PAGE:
Rooted in Ancient Traditions and Complimented by Modern Research: Films for First Nation parents developed in Port Alberni

Memphis Dick, featured in the film, with her grandmother Lena Ross

The parenting traditions and wisdom of the Nuu Chah Nulth peoples have been practiced and passed down from time immemorial, from “?iikmuut”. These practices nurtured respectful, capable, responsible and compassionate young people. Colonization and the establishment of residential schools was a horrendous disruption to family life and traditional practices. Today First Nations families are committed to overcoming those harms, and striving towards healing and reawakening their traditions.

A group of First Nation parents and professionals living in the Port Alberni area became aware of the lack of resources for First Nation families who were interested in strengthening, relearning and developing positive parenting skills consistent with their cultural beliefs and values. Producers Kerry Robertson (retired SD 70 teacher) and Juliana McCaig (retired parent educator) had the privilege of working with the group to create the resources they believed First Nation families would want and appreciate. The result is a series of three DVDs, the most recent one aimed at parents of children 11 to 14 years old.

From the DVD, “Parenting Path: Parenting Your Young Teen” Doug Sam, Tseshaht Nation, and his daughter Harlee

From the DVD, “Parenting Path: Parenting Your Young Teen”
Doug Sam, Tseshaht Nation, and his daughter Harlee

“The Parenting Path: Parenting Your Young Teen” is a unique and encouraging resource for parents who are or who will soon be raising young teens. It presents modern families – parents, grandparents, and teens – who talk about the traditional ways of the Nuu Chah Nulth First Nations and how those traditions are shaping their parenting today. The film is true to life; it presents the real challenges of parenting in today’s world, but it is also filled with hope, humour and the joy of teenagers. Current research affirming that the traditional practices remain optimal for the healthy development of young people today is also presented.

A key theme of the film is how First Nation families help their children develop a strong sense of belonging, connection and the deep knowledge that they are loved and valued.  Also teachings about “?iisaak” – “respect” for family, for others and for the natural world – are presented throughout the film.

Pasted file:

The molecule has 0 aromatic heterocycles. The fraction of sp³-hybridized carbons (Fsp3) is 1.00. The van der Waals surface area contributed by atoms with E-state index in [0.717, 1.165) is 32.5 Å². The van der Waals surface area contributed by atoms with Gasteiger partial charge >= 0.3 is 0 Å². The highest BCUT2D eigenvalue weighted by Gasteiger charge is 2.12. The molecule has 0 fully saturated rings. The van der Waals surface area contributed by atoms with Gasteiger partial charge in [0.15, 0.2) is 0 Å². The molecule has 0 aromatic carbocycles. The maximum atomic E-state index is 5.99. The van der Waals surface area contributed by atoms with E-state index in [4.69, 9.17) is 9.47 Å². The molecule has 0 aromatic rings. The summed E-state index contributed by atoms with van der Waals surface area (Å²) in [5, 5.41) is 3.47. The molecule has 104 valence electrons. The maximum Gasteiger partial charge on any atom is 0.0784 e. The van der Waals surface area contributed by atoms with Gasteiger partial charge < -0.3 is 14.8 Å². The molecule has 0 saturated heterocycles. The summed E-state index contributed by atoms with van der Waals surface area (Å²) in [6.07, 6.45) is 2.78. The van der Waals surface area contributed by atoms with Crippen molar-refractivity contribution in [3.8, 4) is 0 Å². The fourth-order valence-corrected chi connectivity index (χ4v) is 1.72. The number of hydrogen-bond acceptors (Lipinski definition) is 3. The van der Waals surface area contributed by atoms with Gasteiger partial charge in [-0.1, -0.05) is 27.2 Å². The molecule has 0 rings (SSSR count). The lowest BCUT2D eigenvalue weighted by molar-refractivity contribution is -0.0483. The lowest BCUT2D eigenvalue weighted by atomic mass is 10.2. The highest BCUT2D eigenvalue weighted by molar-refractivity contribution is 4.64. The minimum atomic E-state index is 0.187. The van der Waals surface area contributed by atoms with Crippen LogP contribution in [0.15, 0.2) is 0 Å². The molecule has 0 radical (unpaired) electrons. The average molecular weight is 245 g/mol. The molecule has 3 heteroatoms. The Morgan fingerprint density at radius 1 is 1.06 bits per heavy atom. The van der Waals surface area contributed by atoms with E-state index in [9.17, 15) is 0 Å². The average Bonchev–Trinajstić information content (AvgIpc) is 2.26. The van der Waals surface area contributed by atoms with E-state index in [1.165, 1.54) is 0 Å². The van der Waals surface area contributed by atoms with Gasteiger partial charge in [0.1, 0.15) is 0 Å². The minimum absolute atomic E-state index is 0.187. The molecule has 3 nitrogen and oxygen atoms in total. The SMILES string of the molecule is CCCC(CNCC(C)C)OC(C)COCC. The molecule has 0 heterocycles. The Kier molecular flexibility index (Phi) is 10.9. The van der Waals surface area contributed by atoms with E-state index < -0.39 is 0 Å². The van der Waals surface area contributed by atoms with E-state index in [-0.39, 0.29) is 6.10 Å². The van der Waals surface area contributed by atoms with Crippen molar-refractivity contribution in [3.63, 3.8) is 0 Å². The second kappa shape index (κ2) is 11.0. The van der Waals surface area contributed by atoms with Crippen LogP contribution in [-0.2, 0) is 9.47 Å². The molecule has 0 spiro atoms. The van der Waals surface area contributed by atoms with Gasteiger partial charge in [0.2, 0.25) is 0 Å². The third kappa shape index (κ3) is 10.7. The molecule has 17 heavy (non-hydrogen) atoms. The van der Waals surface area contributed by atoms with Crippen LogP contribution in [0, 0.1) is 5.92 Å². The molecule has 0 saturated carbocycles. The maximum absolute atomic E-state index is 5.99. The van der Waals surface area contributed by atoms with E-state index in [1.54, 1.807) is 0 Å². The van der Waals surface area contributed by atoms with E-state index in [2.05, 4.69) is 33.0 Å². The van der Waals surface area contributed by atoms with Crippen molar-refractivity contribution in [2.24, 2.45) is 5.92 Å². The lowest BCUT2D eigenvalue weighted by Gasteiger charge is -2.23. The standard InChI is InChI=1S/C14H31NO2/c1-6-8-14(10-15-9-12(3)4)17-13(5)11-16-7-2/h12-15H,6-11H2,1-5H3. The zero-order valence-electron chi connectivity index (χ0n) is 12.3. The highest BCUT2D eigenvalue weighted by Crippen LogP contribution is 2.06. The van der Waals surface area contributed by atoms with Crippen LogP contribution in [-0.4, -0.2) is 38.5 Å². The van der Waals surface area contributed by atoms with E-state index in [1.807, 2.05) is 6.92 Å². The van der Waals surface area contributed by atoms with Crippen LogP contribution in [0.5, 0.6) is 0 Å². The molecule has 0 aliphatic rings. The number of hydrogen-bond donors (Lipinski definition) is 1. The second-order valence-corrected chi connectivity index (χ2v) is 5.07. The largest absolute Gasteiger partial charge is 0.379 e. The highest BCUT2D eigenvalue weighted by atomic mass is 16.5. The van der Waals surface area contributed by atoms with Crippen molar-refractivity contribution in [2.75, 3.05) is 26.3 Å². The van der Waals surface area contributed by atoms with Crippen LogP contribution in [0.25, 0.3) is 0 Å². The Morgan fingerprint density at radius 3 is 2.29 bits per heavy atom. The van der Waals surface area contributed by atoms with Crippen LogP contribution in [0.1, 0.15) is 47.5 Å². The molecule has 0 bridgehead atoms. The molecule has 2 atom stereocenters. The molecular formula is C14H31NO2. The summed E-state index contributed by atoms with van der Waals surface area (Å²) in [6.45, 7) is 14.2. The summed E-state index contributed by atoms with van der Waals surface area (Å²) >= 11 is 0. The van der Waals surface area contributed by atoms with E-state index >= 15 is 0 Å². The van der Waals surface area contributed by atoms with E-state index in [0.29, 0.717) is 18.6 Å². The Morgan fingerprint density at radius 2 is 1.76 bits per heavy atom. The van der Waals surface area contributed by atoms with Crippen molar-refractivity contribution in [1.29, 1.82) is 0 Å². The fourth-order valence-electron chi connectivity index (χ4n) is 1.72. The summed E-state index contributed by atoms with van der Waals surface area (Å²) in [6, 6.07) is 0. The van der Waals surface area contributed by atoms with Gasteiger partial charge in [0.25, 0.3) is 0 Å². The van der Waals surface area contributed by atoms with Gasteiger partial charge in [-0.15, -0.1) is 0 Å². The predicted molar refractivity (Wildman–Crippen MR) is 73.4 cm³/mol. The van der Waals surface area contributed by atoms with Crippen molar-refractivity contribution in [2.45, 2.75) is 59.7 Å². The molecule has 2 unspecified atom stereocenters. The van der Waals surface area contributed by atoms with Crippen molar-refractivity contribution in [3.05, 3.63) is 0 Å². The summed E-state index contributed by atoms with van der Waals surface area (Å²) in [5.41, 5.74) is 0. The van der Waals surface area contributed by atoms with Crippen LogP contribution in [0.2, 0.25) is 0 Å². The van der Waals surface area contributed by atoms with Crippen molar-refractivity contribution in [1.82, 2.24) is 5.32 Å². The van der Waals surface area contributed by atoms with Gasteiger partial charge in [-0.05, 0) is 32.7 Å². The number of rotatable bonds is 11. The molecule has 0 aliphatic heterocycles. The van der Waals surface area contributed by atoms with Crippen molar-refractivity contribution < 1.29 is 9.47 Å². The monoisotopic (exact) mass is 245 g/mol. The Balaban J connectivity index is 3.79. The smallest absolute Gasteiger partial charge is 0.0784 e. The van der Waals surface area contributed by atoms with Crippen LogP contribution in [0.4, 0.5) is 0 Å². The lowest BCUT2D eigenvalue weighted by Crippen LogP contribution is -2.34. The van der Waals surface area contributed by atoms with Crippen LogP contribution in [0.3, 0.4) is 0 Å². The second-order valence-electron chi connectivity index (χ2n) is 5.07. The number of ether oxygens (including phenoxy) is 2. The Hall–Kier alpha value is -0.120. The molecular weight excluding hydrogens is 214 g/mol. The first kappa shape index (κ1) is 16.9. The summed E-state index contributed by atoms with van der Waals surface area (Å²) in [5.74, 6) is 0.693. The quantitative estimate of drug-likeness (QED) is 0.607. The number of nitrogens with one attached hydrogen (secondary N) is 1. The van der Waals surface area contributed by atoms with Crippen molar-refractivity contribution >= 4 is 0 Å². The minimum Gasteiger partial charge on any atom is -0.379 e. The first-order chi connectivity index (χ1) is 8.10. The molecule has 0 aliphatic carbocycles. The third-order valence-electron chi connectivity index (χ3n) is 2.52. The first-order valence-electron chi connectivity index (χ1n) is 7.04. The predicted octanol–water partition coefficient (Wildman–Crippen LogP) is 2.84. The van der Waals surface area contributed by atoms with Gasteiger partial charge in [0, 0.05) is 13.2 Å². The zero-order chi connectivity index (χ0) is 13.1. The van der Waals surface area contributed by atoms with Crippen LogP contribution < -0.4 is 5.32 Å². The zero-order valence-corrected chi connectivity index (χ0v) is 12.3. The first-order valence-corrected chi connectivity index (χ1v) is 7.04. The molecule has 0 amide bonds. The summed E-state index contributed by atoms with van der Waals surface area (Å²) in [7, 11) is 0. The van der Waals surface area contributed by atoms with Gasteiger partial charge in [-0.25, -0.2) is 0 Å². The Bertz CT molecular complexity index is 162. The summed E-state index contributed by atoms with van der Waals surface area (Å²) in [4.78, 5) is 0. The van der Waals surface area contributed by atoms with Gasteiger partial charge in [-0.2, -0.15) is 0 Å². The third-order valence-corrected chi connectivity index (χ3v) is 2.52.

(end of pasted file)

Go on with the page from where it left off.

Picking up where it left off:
The film also addresses some of the fears and anxieties many First Nation parents have about going into a school to talk with teachers or administrators about their children’s progress or challenges. In a straight-forward manner it acknowledges the past harmful effects of residential schools and the racism parents may have experienced as children. The film gives good examples of how parents can get the support they want so they can advocate for their children.

Other topics presented include setting limits for teens, teaching teens problem solving for everyday needs, and the necessity for parents to take care of themselves so they are better able to take care of their children.

Irene Robinson, Cultural Historian, Tseshaht Nation

Irene Robinson, Cultural Historian, Tseshaht Nation

The narrators of the film are Irene Robinson, Cultural Historian, Family Support Worker, mother and grandmother, and Dennis Bill, Educator in School District 70 and father. Both Irene and Dennis are members of the Tseshaht First Nation.

See Irene and Dennis talk about the film: https://vimeo.com/160425895

“The Parenting Path: Parenting Your Young Teen” is not only a valuable resource for First Nation families, its core messages are applicable to all parents of teens. The film would also be appropriate for PACs, teacher Professional Development, School Trustees, and community groups for its rich presentation of traditional First Nations beliefs and practices.  Although it presents traditions and teachings specific to the Nuu Chah Nulth people, the film has received considerable feedback confirming that the core values resonate with other First Nation peoples across BC and Canada.


Contact  juliana.mccaig@gmail.com for more information about “Parenting Your Young Teen.”  Parenting Path Group Productions offers two previous films, one for First Nation parents of young children and a documentary about First Nation teens who are pregnant or parenting. Parenting Path Group Productions is a non-profit collaborative. The DVDs cost $10.00 each.

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